Skin Rashes May Be Symptom of Coronavirus, Scientists Say

Coronavirus symptoms may include skin problems, such as rashes and so-called "COVID toes," experts believe. One small study in Italy found 20 percent of COVID-19 patients had skin problems, while anecdotal evidence from other countries indicates a link between dermatological problems and the virus.

Over the weekend, the U.S. Centers for Disease Control and Prevention (CDC) updated its list of COVID-19 symptoms to watch for. The agency added chills, muscle pain, headache, a sore throat, and new loss of taste or smell to its existing list of fever, cough, and shortness of breath or difficulty breathing.

Skin complaints have not been added to the list, however dermatologists are exploring whether they should be. In March, a research letter published in the Journal of the European Academy of Dermatology and Venereology was the first to detail how COVID-19 may affect the skin.

The researchers studied 88 COVID-19 patients at Lecco Hospital, in Italy's Lombardy region, and found 18 (20.4 percent) had skin issues. Of the total, eight patients developed skin complaints when their COVID-19 symptoms started, and 10 after they were hospitalized. 14 patients had a red rash, three had hives, and one had chickenpox-like blisters. The torso was the most affected area, the team said, and the lesions usually healed in a few days. These issues did not seem to correspond to how sick the patients were, according to the letter.

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However, they stressed: "Indisputably we need more papers to confirm and better understand skin involvement in COVID-19."

Responding to that letter, a separate team of dermatologists working at Spain's Ramon y Cajal Hospital in Madrid reported the case of a 32-year-old COVID-19 patient who developed a hive-like rash six days after she first developed coronavirus symptoms. That letter was also published in the Journal of the European Academy of Dermatology and Venereology.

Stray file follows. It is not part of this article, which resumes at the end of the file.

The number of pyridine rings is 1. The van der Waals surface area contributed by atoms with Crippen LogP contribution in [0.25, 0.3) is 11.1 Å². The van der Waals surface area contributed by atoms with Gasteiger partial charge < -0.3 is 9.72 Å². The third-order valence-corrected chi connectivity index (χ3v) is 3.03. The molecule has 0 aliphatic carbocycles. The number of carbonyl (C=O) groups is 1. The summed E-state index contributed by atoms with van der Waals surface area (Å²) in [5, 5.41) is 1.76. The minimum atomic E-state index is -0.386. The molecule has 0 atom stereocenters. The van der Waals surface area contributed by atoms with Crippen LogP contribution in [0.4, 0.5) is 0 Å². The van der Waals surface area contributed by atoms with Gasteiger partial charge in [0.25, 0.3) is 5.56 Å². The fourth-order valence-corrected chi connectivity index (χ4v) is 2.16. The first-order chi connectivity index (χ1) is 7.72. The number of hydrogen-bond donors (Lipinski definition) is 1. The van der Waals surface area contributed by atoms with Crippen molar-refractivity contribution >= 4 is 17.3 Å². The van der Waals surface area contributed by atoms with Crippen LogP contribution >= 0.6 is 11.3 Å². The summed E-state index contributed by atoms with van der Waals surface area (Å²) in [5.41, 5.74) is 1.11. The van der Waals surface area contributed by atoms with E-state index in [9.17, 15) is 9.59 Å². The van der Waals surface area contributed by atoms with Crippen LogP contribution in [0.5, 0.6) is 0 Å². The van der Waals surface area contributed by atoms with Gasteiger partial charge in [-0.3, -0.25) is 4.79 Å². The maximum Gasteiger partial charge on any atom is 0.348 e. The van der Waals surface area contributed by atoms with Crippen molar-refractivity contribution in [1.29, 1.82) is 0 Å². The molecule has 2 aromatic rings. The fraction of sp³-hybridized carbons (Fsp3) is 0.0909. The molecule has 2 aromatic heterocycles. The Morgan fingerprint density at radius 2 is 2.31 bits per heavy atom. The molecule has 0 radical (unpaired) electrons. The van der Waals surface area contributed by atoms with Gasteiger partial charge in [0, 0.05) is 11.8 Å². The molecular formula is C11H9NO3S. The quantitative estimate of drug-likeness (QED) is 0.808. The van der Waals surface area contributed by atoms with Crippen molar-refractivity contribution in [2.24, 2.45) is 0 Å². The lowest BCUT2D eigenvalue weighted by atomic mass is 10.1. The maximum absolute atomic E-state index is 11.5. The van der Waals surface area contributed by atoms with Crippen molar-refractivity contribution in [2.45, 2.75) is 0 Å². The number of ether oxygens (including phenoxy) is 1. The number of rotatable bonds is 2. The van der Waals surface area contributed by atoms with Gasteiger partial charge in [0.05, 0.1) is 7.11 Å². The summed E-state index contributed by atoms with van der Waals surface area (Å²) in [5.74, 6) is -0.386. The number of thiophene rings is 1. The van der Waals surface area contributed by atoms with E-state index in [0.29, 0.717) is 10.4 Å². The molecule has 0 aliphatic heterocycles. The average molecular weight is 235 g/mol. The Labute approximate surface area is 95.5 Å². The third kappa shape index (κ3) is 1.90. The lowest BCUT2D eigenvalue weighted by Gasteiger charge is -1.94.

Another team in Thailand wrote in the Journal of the American Academy of Dermatology of a patient who was thought to have a rash caused by dengue, who was later diagnosed with COVID-19. "There is a possibility that a patient with COVID-19 might initially present with a skin rash that can be misdiagnosed as another common disease," they said.

In the wake of such observations, both the American Academy of Dermatology (AAD) and Spain's General Council of Official Colleges of Podiatrists have opened registries for health professionals to log skin complaints which could be related to COVID-19. The latter said in a statement its members had reported COVID-19 patients, particularly children and young people, had small lesions on their feet.

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A health worker prepares to conduct a coronavirus test at a walk-thru testing station in San Salvador on April 24, 2020. YURI CORTEZ/AFP via Getty Images

Ebbing Lautenbach, chief of infectious disease at the University of Pennsylvania's School of Medicine, told USA Today some patients are experiencing purple or blue lesions on their feet. This symptom has been dubbed "COVID toes," according to the outlet. "They're typically painful to touch and could have a hot burning sensation," Lautenbach told the newspaper.

Esther Freeman, a dermatologist and epidemiologist at Massachusetts General Hospital, who is managing the AAD registry, told Business Insider half of the submissions so far had noted lesions on the hands and feet resembling frostbite.

"My message to the public would be: If you develop these, talk to your healthcare provider," she told the website. "In the absence of another reason to have these 'COVID toes,' you may want to consider testing and think about potentially limiting the risk of spread to other people."

Dr. Adil Sheraz, consultant dermatologist and British Skin Foundation spokesperson, told Newsweek a variety of skin rashes have been seen in COVID-19 patients including a generalized widespread red rash, hives, and a chicken pox like rash with blisters.